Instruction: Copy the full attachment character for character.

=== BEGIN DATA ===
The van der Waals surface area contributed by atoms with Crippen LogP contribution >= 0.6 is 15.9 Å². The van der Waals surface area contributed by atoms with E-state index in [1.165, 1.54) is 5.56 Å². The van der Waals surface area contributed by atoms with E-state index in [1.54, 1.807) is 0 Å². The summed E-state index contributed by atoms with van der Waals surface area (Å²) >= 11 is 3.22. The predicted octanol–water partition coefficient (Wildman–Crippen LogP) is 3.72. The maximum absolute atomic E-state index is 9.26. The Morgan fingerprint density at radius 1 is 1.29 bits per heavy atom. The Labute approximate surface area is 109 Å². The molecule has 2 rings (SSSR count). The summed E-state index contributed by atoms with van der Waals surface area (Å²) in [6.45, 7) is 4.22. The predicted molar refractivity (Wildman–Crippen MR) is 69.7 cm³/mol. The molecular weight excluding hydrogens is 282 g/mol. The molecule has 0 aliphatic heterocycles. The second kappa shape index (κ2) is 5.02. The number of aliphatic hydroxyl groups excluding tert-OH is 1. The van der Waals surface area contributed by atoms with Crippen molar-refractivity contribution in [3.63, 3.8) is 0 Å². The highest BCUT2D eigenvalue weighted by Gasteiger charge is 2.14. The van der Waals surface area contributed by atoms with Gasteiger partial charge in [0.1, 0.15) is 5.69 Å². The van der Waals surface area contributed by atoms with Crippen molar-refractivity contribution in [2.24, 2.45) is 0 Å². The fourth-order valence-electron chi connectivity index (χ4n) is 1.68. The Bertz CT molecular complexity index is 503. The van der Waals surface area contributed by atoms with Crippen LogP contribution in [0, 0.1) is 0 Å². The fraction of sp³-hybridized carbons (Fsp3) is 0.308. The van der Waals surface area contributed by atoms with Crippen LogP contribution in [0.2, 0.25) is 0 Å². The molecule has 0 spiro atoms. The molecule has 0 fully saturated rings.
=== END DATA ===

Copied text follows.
The van der Waals surface area contributed by atoms with Crippen LogP contribution >= 0.6 is 15.9 Å². The van der Waals surface area contributed by atoms with E-state index in [1.165, 1.54) is 5.56 Å². The van der Waals surface area contributed by atoms with E-state index in [1.54, 1.807) is 0 Å². The summed E-state index contributed by atoms with van der Waals surface area (Å²) >= 11 is 3.22. The predicted octanol–water partition coefficient (Wildman–Crippen LogP) is 3.72. The maximum absolute atomic E-state index is 9.26. The Morgan fingerprint density at radius 1 is 1.29 bits per heavy atom. The Labute approximate surface area is 109 Å². The molecule has 2 rings (SSSR count). The summed E-state index contributed by atoms with van der Waals surface area (Å²) in [6.45, 7) is 4.22. The predicted molar refractivity (Wildman–Crippen MR) is 69.7 cm³/mol. The molecular weight excluding hydrogens is 282 g/mol. The molecule has 0 aliphatic heterocycles. The second kappa shape index (κ2) is 5.02. The number of aliphatic hydroxyl groups excluding tert-OH is 1. The van der Waals surface area contributed by atoms with Crippen molar-refractivity contribution in [3.63, 3.8) is 0 Å². The highest BCUT2D eigenvalue weighted by Gasteiger charge is 2.14. The van der Waals surface area contributed by atoms with Gasteiger partial charge in [0.1, 0.15) is 5.69 Å². The van der Waals surface area contributed by atoms with Crippen molar-refractivity contribution in [2.24, 2.45) is 0 Å². The fourth-order valence-electron chi connectivity index (χ4n) is 1.68. The Bertz CT molecular complexity index is 503. The van der Waals surface area contributed by atoms with Crippen LogP contribution in [0, 0.1) is 0 Å². The fraction of sp³-hybridized carbons (Fsp3) is 0.308. The van der Waals surface area contributed by atoms with Crippen LogP contribution in [0.2, 0.25) is 0 Å². The molecule has 0 spiro atoms. The molecule has 0 fully saturated rings.